Their complimentary continental breakfasts of pastries and fresh banana bread, were only topped by their full English breakfasts and breakfast specials including scallion smoked salmon omelets!
We were in breakfast heaven.
Beachside Dining at Cobblers Cove
In a room adjacent to the dining room, high tea is served daily.
If the pastel colors, wicker furniture and West-Indian touches didn't give a feeling of historic British-Caribbean charm, high tea certainly did.
Daily, trays of pastries, finger sandwiches and a wide selection of teas were available in the gentle cream and blue common room.
While you nibbled and sipped? Games of chess were played, or books were read from their large collection.
This wasn't my or Yuki's cup of tea, but my Mom would rush us back from our daily adventures and discoveries to return in time for high tea by the sea.
Our room was the last stop on the tour of the Barbados luxury hotel.
In the flavor of the rest of the hotel, the suite felt a quaint-luxury feeling, dipped in muted tones, complete with country-turned-tropical touches, including paintings of pineapples and Caribbean settings on the walls, and checkered wicker furniture throughout.
The Living Room
Even the quality of service was reminiscent of England, accommodating and understated.
Fluffy bathrobes and soothing soaps were provided in the bathroom, air conditioning in the bedrooms, a spacious balcony, and to our pleasant discovery, complimentary chocolates and cookies! Now, we were all set.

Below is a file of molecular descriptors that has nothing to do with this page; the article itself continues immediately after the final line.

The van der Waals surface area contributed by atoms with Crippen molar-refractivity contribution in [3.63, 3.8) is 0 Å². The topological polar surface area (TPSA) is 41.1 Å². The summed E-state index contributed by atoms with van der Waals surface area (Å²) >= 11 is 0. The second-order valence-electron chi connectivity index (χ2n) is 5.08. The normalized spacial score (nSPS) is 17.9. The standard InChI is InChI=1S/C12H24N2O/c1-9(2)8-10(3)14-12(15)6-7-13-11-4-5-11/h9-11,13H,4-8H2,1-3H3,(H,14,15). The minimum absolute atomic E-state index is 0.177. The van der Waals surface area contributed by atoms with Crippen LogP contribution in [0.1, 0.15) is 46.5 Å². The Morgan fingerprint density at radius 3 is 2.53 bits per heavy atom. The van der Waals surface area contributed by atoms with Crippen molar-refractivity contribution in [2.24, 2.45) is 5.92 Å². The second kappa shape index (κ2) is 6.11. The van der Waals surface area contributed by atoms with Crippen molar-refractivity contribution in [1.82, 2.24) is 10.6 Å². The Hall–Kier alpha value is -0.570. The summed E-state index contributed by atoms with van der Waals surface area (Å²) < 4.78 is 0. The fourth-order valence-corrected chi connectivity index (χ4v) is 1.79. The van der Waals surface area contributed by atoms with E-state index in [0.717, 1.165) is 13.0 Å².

Drinks and chocolates in hand, we finished the last sips of rum punches and the last bites of cookies on the balcony.
What they hadn't prepared us for? The sights from the porch.
We didn't stay settled in for too long. Already curious about the rest of the island, we "hired" a car.
A seamless process, we were on the road shortly after. Cobblers Cove is on the West coast of Barbados, next to the island's second biggest town, Speightstown and a short drive from the island's capital, Bridgetown.
Speightstown is the island's second busiest city.
Still a working fishing town, you will find many markets and stands offering fresh local fruit and vegetables, banks, pharmacies and a mega grocery store.
We parked our rental car and roamed the main street that straddles the water.
In addition to meeting all of your "needs" (pharmaceuticals, groceries), there are many cheap-but-tasty spots, high end eateries, shops and art galleries.
Tip: Be sure to try the Roti Hut for authentic Trinidadian roti!